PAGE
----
Author Topic: Egyptian Pound Turns 114  (Read 1362 times)

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Offline Bimat

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Egyptian Pound Turns 114
« on: January 06, 2013, 11:53:52 AM »
Egyptian pound turns 114

Omar El Adl  / January 6, 2013

The pound first came into existence as a result of a Khedival decree in 1834, replacing the piaster.

Yesterday marked the anniversary of the Egyptian pound banknote, 114 years since its debut in 1899. The Egyptian pound first came into existence as a result of a Khedival decree in 1834, replacing the piaster. The first banknote printed by the National Bank of Egypt (now the Central Bank of Egypt), was in 1899.

The first pound banknote featured a camel and an inscription in classical Arabic that translates to: I vow to pay upon request the amount of one Egyptian Pound to its bearer. This bond has been written on the date of 25 June 1898.

Part of the conditionality of the IMF loan Egypt has accepted, is the government not intervening to use foreign reserves to stabilise the value of the pound. After the economy taking a hit after the 25 January uprising, the Egyptian pound has hit an all-time low value compared to the US dollar in eight years, 1 US dollar to 6.39 Egyptian pounds as of this writing.

In 2006, coins were introduced by the central bank to replace all notes under 5 pounds,

which means the banknote is being replaced by a bimetallic coin.

All coins and banknotes feature famous landmarks from Egypts history, specifically its Pharaonic and Islamic eras.  The notes showcase a famous historic Islamic landmark such as the Ibn Tulun mosque or the Mohamed Ali mosque on one side and a pharoanic landmark or icon on the other such as the Sphinx and Tutankhamun. The notes also feature some Arabic inscriptions and are bilingual.

The introduction of the one pound coin means the eventual death, in phasing out, of the one pound banknote, which still exists today in a different form. Though dark days may lie ahead, perhaps it is a time to celebrate the one pound banknote before it dies, before we have to celebrate the pound itself, in all forms, before it dies as well.

Source: Daily News Egypt
It is our choices...that show what we truly are, far more than our abilities. -J. K. Rowling.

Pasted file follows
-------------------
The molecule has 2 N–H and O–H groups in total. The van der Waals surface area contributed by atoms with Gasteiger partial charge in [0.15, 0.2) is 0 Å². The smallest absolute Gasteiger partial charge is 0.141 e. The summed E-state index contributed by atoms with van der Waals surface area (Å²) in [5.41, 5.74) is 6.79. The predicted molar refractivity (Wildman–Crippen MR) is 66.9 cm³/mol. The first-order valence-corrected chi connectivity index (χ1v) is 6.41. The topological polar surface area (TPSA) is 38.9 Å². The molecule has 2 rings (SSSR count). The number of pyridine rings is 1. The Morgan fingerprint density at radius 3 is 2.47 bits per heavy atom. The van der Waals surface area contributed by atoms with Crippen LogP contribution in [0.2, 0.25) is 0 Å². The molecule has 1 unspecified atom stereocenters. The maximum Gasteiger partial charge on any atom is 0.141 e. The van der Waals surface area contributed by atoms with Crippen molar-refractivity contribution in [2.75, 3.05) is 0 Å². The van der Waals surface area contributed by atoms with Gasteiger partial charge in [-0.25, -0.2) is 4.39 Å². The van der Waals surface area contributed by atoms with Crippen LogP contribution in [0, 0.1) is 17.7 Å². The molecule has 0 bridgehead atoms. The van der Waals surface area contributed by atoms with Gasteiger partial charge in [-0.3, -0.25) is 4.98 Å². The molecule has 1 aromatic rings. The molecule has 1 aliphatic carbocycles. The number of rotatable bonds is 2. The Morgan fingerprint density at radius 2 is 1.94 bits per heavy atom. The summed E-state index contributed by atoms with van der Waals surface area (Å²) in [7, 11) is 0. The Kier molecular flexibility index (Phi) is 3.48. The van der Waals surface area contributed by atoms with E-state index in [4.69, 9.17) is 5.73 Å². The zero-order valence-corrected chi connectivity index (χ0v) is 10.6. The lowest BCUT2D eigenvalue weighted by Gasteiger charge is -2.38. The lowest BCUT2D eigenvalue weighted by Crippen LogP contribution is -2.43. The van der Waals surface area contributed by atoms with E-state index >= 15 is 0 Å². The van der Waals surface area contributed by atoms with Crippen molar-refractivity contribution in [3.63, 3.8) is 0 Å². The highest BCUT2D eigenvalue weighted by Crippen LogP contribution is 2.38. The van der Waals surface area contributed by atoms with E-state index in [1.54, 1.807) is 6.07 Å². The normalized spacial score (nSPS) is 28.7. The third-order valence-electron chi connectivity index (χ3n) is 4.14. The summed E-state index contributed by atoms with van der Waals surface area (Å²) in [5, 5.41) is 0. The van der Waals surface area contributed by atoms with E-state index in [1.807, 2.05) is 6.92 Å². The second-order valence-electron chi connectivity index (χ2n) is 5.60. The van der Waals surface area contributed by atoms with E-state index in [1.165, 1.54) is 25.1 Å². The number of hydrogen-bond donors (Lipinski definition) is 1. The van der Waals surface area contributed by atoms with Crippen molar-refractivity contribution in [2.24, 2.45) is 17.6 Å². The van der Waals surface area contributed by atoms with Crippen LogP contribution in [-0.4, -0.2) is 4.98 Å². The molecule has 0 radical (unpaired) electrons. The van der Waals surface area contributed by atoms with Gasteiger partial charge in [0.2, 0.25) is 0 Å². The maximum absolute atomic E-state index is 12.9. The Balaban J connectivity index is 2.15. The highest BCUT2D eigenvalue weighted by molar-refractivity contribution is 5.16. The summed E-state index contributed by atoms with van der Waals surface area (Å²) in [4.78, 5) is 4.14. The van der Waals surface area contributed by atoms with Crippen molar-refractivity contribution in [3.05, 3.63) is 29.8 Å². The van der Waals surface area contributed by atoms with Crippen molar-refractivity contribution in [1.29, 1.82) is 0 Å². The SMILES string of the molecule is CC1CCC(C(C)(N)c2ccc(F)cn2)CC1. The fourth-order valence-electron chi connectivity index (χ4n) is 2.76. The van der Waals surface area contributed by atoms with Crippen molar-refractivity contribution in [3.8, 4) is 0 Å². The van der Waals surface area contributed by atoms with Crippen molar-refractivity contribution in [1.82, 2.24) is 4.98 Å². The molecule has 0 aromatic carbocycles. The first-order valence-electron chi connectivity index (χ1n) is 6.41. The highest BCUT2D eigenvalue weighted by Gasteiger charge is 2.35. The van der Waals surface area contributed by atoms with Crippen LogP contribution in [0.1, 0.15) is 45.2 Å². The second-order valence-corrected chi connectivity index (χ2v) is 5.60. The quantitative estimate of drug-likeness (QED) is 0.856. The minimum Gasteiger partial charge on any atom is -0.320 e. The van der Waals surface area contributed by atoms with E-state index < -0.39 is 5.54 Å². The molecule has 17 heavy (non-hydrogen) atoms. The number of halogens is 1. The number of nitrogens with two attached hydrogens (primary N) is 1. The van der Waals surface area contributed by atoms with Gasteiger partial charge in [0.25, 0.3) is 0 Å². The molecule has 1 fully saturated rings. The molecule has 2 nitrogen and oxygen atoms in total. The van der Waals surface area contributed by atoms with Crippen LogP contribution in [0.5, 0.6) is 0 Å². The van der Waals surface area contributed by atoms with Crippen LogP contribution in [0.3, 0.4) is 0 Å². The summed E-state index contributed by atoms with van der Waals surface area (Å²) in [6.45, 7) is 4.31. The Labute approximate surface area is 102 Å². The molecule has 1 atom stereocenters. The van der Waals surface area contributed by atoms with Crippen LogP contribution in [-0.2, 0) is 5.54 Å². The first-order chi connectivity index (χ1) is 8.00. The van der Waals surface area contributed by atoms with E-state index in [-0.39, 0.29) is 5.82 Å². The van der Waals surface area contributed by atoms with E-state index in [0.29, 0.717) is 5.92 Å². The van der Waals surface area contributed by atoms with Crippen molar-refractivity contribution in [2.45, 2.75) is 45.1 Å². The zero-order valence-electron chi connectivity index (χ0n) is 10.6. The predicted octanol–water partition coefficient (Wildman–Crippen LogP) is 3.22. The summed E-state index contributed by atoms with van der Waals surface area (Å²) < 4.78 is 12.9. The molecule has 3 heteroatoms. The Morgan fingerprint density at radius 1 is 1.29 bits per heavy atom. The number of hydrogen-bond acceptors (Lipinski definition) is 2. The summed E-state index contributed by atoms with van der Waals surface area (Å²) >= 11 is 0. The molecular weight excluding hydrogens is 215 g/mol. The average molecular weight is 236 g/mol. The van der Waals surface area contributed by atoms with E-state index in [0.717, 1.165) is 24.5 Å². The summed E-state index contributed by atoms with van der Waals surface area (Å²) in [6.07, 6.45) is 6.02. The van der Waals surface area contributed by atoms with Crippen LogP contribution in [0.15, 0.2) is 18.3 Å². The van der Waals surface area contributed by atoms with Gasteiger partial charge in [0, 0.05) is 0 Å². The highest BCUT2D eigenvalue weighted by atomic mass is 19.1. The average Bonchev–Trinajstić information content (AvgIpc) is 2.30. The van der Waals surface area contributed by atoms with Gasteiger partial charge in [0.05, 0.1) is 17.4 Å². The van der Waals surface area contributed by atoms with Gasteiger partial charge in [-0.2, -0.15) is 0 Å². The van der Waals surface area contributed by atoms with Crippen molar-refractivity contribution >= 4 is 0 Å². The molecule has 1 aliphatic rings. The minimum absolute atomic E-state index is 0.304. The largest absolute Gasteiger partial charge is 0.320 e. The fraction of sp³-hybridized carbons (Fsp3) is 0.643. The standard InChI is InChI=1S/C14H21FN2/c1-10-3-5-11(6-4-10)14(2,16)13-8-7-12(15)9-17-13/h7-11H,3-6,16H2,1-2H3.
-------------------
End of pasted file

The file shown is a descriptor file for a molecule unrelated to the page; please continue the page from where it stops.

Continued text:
Offline Figleaf

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Re: Egyptian Pound Turns 114
« Reply #1 on: January 06, 2013, 12:32:56 PM »
I got to Egypt in 1979. Even the Egyptians said there was a heat wave. At the time, an Egyptian pound was 4, so it must have been around $2. Low value banknotes were in a horrible state, falling apart and only partially unreadable. I learned a banknote was OK as long as the serial numbers could still be read. Coins looked good: a commemorative series on Sadat's "corrective revolution" had just been issued and must have been thought of as politically valuable. They could be had everywhere.

The military was clearly in charge and omnipresent. A US aircraft carrier and escorts remained in view from Alexandria. Poverty, suffocating corruption, child deaths, casual beating, shameless begging (bakshish)  were all treated as normal. Houses were collapsing from sandy concrete, made locally. Plastic shopping bags, sweets and ballpoint pens were seen as treasures. I was convinced the country was ripe for revolution. I didn't think it would take so long.

Peter
An unidentified coin is a piece of metal. An identified coin is a piece of history.

Offline augsburger

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Re: Egyptian Pound Turns 114
« Reply #2 on: January 07, 2013, 05:32:02 AM »
I went in 2001 and there didn't seem much difference between 1979 as you say it and what I saw in 2001. We went walking to a Christian place in the desert and saw a boy coming to talk to us and an old man with a stick basically threatening him and making him go back to the city. A lot of it is to stop people going into the desert to be Islamist militants or something. The money was all banknotes, I hadn't started collecting coins then, but there were none in circulation, at least in Luxor where I was.

Offline Bimat

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Egyptian Pound Turns 114
« Reply #3 on: January 15, 2013, 03:00:39 PM »
A friend of mine gave me quite a few Egyptian coins (in 2010 or 2011) which her father had got in his short business trip to Egypt. Those coins were about to get dumped somewhere when she told him that she would rather give them to someone who'll be happy to have them. :) The current Egyptian coins are quite interesting IMO, don't mind getting one more set. ;)

Aditya
It is our choices...that show what we truly are, far more than our abilities. -J. K. Rowling.